The meal progresses at a steady pace, and watchful servers dart quick glances across table tops in between light steps. Service here is unobtrusive—miracle workers get their job done in stealth mode. Food at Boruto is plated for fashionable appetites, but at reasonable price tags—allowing you to work through a number of dishes without burning a hole in your pocket.

Clockwise from left: Tori Charcoal Karaage, Ebi Niniku Yaki, Gindara Pumpkin Miso

If you don’t order the Ebi Niniku Yaki, you are an idiot. More sophisticated than its humble billing; white king prawns and deshelled, deveined and simmered in sake instead of the orthodox Chinese wine in Drunken Prawns. It is a splendid bowl of warm comfort—priced at $18.80. I would take seconds and perhaps thirds if my gut allowed. Unfortunately, a well calibrated narration of the tasting menu brought Tori Charcoal Karaage to the table. Chicken thigh cooked to tender disposition is best when doused in glugs of glorified creamy Mentaiko Mayonnaise.

By this point, I was stuffed. Not a complaint. Being slapped around the face by fried chicken, air flown seafood and booze is my idea of a good night out. My bulleit bourbon fantasies are answered in the soothing Healing Tamashii cocktail; healing garden tea, umeshu and the final flourish of cinnamon sticks and dehydrated lemon slices designed to make you less overwhelmed.

One dish, the Gindara Pumpkin Miso may look a little drab (like Cinderella sans the magic touch. Pun intended) but it turns out to be one for the culinary books. Thin slices of cod sporting a crisp seared skin reveal formidable prowess in the kitchen. Aged miso together with sweet grilled Japanese pumpkin emulates the creative modern cuisine of acclaimed restaurants but in humble settings. It’s again, $18.80 worth of lip-smacking and sake-worthy accompaniment.

From left to right: Hiroshima Oysters, Uni Truffled Somen

I gripe often that restaurants tend to serve the thin-bodied and saline-lacquered Fine de Claire oysters as house oysters. Fortunately, Boruto has some immaculate alternatives. Hiroshima Oysters hand-sourced by Chef Angus Chow are plump and creamy, swathed in the icy realms of ponzu granite and spiced grated radish; a concoction of such intensity and certainty, you will be hard pressed to say no. Chalk up a couple of these and call it a day.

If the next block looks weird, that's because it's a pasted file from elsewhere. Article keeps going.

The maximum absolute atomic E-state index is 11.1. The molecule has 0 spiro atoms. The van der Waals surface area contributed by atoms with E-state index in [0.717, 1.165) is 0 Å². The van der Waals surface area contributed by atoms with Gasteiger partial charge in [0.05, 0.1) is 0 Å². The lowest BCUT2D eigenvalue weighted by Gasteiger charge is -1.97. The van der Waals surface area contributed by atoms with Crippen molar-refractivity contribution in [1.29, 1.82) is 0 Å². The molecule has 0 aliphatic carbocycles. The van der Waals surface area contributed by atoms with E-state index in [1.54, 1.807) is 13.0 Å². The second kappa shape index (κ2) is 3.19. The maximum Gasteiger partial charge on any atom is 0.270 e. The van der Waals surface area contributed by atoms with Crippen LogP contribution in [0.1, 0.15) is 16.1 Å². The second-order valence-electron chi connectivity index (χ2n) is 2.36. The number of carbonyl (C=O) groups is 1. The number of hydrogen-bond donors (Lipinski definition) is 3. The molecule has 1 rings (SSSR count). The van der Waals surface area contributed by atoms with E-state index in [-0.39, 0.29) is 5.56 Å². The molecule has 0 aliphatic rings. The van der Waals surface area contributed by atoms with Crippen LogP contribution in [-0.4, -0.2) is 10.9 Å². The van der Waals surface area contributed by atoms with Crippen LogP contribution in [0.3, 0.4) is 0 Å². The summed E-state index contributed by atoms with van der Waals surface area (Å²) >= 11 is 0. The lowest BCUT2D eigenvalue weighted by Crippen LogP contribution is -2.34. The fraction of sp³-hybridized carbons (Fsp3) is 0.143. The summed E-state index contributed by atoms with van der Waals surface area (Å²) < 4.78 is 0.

If you still have space in there, which I would implore you to muster; there is one dish on the menu at Boruto which sums up the restaurant. Looks and tastes collide in the Uni Truffled Somen. It’s a hefty, satisfying bruiser. Opt for the version bereft of Bafun Uni for less than half the cost and you’re still guaranteed a good time nonetheless.

Chef Angus Chow is a precise poet, the sweet science of his cooking and pedantic curation of ingredients will capture your imagination and palate. This is a kitchen where lavish produce is placed on a pedestal and acidity deployed with a painterly touch. The food tells a story of seamless cumulation of work experience and gives ballast to the extensive sake and spirits list. This is seriously gratifying food at a good price and without a doubt, its stay will be long-lived.

Address: 80 South Bridge Road #01-01 Golden Castle Building Singapore (058710)
Tel: 6532 0418